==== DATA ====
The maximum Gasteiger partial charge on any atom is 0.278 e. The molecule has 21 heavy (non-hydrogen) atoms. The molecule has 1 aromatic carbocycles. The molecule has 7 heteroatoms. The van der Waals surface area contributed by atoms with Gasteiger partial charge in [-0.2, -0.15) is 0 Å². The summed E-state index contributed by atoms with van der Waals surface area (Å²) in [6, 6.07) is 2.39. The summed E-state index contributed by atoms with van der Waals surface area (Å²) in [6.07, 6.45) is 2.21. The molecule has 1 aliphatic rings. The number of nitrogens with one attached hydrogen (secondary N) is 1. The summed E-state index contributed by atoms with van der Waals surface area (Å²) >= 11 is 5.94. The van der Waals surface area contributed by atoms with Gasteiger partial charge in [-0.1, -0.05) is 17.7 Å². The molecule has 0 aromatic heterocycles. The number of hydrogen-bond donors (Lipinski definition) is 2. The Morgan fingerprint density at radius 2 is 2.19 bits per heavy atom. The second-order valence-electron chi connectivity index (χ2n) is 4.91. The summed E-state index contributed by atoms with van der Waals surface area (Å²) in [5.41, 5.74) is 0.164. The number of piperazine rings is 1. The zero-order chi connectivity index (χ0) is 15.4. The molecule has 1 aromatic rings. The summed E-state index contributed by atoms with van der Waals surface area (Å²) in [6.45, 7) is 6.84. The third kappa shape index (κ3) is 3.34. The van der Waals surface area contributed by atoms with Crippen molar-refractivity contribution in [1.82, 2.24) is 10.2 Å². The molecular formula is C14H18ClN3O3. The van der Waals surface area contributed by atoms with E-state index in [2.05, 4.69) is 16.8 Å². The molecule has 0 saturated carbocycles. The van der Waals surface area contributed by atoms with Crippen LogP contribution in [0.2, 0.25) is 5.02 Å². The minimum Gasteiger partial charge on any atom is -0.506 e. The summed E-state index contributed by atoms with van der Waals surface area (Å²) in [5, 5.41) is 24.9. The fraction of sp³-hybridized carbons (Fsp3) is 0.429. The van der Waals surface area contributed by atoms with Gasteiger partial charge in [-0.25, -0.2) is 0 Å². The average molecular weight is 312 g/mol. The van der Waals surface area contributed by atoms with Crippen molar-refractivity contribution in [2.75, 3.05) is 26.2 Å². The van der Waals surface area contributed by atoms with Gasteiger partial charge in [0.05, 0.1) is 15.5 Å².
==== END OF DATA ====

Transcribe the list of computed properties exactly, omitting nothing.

The maximum Gasteiger partial charge on any atom is 0.278 e. The molecule has 21 heavy (non-hydrogen) atoms. The molecule has 1 aromatic carbocycles. The molecule has 7 heteroatoms. The van der Waals surface area contributed by atoms with Gasteiger partial charge in [-0.2, -0.15) is 0 Å². The summed E-state index contributed by atoms with van der Waals surface area (Å²) in [6, 6.07) is 2.39. The summed E-state index contributed by atoms with van der Waals surface area (Å²) in [6.07, 6.45) is 2.21. The molecule has 1 aliphatic rings. The number of nitrogens with one attached hydrogen (secondary N) is 1. The summed E-state index contributed by atoms with van der Waals surface area (Å²) >= 11 is 5.94. The van der Waals surface area contributed by atoms with Gasteiger partial charge in [-0.1, -0.05) is 17.7 Å². The molecule has 0 aromatic heterocycles. The number of hydrogen-bond donors (Lipinski definition) is 2. The Morgan fingerprint density at radius 2 is 2.19 bits per heavy atom. The second-order valence-electron chi connectivity index (χ2n) is 4.91. The summed E-state index contributed by atoms with van der Waals surface area (Å²) in [5.41, 5.74) is 0.164. The number of piperazine rings is 1. The zero-order chi connectivity index (χ0) is 15.4. The molecule has 1 aromatic rings. The summed E-state index contributed by atoms with van der Waals surface area (Å²) in [6.45, 7) is 6.84. The third kappa shape index (κ3) is 3.34. The van der Waals surface area contributed by atoms with Crippen molar-refractivity contribution in [1.82, 2.24) is 10.2 Å². The molecular formula is C14H18ClN3O3. The van der Waals surface area contributed by atoms with E-state index in [2.05, 4.69) is 16.8 Å². The molecule has 0 saturated carbocycles. The van der Waals surface area contributed by atoms with Crippen LogP contribution in [0.2, 0.25) is 5.02 Å². The minimum Gasteiger partial charge on any atom is -0.506 e. The summed E-state index contributed by atoms with van der Waals surface area (Å²) in [5, 5.41) is 24.9. The fraction of sp³-hybridized carbons (Fsp3) is 0.429. The van der Waals surface area contributed by atoms with Gasteiger partial charge in [-0.25, -0.2) is 0 Å². The average molecular weight is 312 g/mol. The van der Waals surface area contributed by atoms with Crippen molar-refractivity contribution in [2.75, 3.05) is 26.2 Å². The van der Waals surface area contributed by atoms with Gasteiger partial charge in [0.05, 0.1) is 15.5 Å².